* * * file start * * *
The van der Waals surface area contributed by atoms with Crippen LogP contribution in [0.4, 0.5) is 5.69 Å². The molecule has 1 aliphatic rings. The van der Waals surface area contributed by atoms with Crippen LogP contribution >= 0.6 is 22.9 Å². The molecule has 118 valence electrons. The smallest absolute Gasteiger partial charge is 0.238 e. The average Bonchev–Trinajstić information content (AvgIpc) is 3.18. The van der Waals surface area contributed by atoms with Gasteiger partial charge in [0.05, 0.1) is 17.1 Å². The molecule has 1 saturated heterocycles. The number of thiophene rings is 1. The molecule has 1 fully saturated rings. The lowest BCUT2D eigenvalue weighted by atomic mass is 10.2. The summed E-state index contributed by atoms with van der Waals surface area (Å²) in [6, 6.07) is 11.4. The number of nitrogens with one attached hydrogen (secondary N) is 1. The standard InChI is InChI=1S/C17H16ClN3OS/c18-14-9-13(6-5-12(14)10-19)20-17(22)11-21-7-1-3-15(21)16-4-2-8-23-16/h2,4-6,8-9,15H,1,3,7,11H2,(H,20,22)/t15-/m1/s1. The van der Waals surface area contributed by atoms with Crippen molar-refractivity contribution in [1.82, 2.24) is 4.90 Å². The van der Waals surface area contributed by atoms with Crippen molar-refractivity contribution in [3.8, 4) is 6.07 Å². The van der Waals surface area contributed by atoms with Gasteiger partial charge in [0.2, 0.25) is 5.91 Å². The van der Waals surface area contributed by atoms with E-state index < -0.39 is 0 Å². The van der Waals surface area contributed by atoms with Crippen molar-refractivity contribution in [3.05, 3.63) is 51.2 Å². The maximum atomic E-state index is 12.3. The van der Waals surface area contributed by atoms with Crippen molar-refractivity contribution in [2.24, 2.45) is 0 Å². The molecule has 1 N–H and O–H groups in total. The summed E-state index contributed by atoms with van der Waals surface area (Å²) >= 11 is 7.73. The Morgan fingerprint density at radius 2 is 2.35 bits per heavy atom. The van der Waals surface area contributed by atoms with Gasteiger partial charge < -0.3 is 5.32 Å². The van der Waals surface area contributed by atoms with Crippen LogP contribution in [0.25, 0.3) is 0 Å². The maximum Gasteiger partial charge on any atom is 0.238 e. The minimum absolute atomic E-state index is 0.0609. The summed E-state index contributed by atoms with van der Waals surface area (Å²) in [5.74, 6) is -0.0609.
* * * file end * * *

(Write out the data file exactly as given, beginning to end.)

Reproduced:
The van der Waals surface area contributed by atoms with Crippen LogP contribution in [0.4, 0.5) is 5.69 Å². The molecule has 1 aliphatic rings. The van der Waals surface area contributed by atoms with Crippen LogP contribution >= 0.6 is 22.9 Å². The molecule has 118 valence electrons. The smallest absolute Gasteiger partial charge is 0.238 e. The average Bonchev–Trinajstić information content (AvgIpc) is 3.18. The van der Waals surface area contributed by atoms with Gasteiger partial charge in [0.05, 0.1) is 17.1 Å². The molecule has 1 saturated heterocycles. The number of thiophene rings is 1. The molecule has 1 fully saturated rings. The lowest BCUT2D eigenvalue weighted by atomic mass is 10.2. The summed E-state index contributed by atoms with van der Waals surface area (Å²) in [6, 6.07) is 11.4. The number of nitrogens with one attached hydrogen (secondary N) is 1. The standard InChI is InChI=1S/C17H16ClN3OS/c18-14-9-13(6-5-12(14)10-19)20-17(22)11-21-7-1-3-15(21)16-4-2-8-23-16/h2,4-6,8-9,15H,1,3,7,11H2,(H,20,22)/t15-/m1/s1. The van der Waals surface area contributed by atoms with Crippen molar-refractivity contribution in [1.82, 2.24) is 4.90 Å². The van der Waals surface area contributed by atoms with Crippen molar-refractivity contribution in [3.8, 4) is 6.07 Å². The van der Waals surface area contributed by atoms with Gasteiger partial charge in [0.2, 0.25) is 5.91 Å². The van der Waals surface area contributed by atoms with E-state index < -0.39 is 0 Å². The van der Waals surface area contributed by atoms with Crippen molar-refractivity contribution in [3.05, 3.63) is 51.2 Å². The maximum atomic E-state index is 12.3. The van der Waals surface area contributed by atoms with Crippen molar-refractivity contribution in [2.24, 2.45) is 0 Å². The molecule has 1 N–H and O–H groups in total. The summed E-state index contributed by atoms with van der Waals surface area (Å²) >= 11 is 7.73. The Morgan fingerprint density at radius 2 is 2.35 bits per heavy atom. The van der Waals surface area contributed by atoms with Gasteiger partial charge < -0.3 is 5.32 Å². The van der Waals surface area contributed by atoms with Crippen LogP contribution in [0.25, 0.3) is 0 Å². The maximum Gasteiger partial charge on any atom is 0.238 e. The minimum absolute atomic E-state index is 0.0609. The summed E-state index contributed by atoms with van der Waals surface area (Å²) in [5.74, 6) is -0.0609.